Apr 18, 2014 | 7:24 am

  24. romwell says:

    try putting a hint of kikkoman also change the back fat with liempo or adobo cuts. also add laurel leaves and serrano peppers. this is awesome on top of piping freshly cooked rice.

    Apr 18, 2014 | 9:41 am

  25. kurzhaar says:

    I had to look it up as I couldn’t remember the details, but it is the recipe for “potted herring” in F. Marion McNeill’s The Scots Kitchen. More spices than herbs (and rather like braised rollmops), but here it is, together with the literary quote which accompanies most of the recipes in this book, which I recommend as an entertaining and educational read.

    Potted Herring

    Though the casual Govan herring
    Warns us by a sense unerring
    That the dead need but interring–
    Pisces Benedicte.

    Taken fresh and all unspotted,
    Rolled in vinegar and potted,
    O, it tickles the parotid–
    Pisces Benedicte.
    –Parvus (in Glasgow University Magazine): Sistette to Fish

    Fresh herring, salt, peppercorns, cloves, bay leaf, blade of mace, onion (optional), white vinegar, water.

    Skin, cleanse, and head-and-tail six plump medium-sized herring; then split lengthwise. Remove the backbone by lifting one end and prising it away from the flesh with a knife. Sprinkle the fillets with salt and mill black pepper over them. Roll tightly, skin outside, beginning at the tail, and pack into a pie dish or shallow casserole. Distribute the spices–six peppercorns, two cloves, a small bay leaf, and a blade of mace–among the fillets. (Some housewives add a small shredded onion.) Pour over just enough vinegar and water–half and half, or rather more vinegar than water–to cover the fish. Cover the dish with a buttered paper or lid, and bake in a slow oven for fully an hour1, then uncover and bake for twenty minutes longer. Serve cold with potato salad.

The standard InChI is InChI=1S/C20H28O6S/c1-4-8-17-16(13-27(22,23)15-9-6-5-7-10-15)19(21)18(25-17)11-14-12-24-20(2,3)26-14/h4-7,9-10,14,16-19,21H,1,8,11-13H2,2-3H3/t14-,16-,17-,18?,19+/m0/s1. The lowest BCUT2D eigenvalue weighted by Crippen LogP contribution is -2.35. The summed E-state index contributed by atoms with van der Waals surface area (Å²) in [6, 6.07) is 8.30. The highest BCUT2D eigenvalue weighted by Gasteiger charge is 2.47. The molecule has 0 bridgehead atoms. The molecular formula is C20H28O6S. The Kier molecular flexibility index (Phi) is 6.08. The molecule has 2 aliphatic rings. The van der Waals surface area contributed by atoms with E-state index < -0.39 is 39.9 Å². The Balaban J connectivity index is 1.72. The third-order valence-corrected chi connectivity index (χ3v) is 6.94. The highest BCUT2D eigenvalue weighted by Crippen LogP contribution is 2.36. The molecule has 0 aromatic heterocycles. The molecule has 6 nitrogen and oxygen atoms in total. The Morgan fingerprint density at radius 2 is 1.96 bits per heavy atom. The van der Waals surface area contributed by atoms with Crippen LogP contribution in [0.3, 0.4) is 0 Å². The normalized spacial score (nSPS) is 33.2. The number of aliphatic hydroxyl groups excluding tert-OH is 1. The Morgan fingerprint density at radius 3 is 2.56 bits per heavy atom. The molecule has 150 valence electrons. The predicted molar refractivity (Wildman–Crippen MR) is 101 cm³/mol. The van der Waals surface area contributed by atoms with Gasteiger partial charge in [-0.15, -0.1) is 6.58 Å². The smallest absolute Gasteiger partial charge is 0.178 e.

The spices used vary considerably. Some add only a bay leaf. Perhaps the best potted herring I ever tasted were very fresh Lochfynes, to which nothing but salt and pepper, vinegar and water was added.–F. M. McN.

    1Mrs. McIver (1773) says: Pot herring for four hours in a slow oven.

    Apr 18, 2014 | 10:51 am

  26. kurzhaar says:

    Sorry, I misspelt the author’s name, it is F. Marian McNeill. As I said, “The Scots Kitchen” is a good book, though some (not all) recipes–especially the historic recipes–are often given with slight detail of technique (assuming experience in the kitchen). The historic Scottish connections to France and Spain and the Nordic countries is evident in many recipes. I also recommend McNeill’s “The Scots Cellar”.

    Apr 18, 2014 | 11:59 pm

  27. lorna says:

    we call this dish in san juan, batangas as “pinais na tulingan”. pwede ring sampalok ang substitute sa kamias/dried kamias. you have to pull out the tail of the tulingan because that part is what they say the poisonous part of the fish. since walang tulingan dito sa qatar, i use tuna instead. it’s also yummy

    Apr 19, 2014 | 5:35 am

  28. Footloose says:

    @Kutzhaar, I see what you mean by the Spanish connection, this is exactly the Iberian treatment for sardines except for the filleting and rolling although they do that too with anchovies. I was thinking more along the bulk transport of Seville oranges to Scotland for conversion to marmalade.

    Apr 22, 2014 | 6:54 am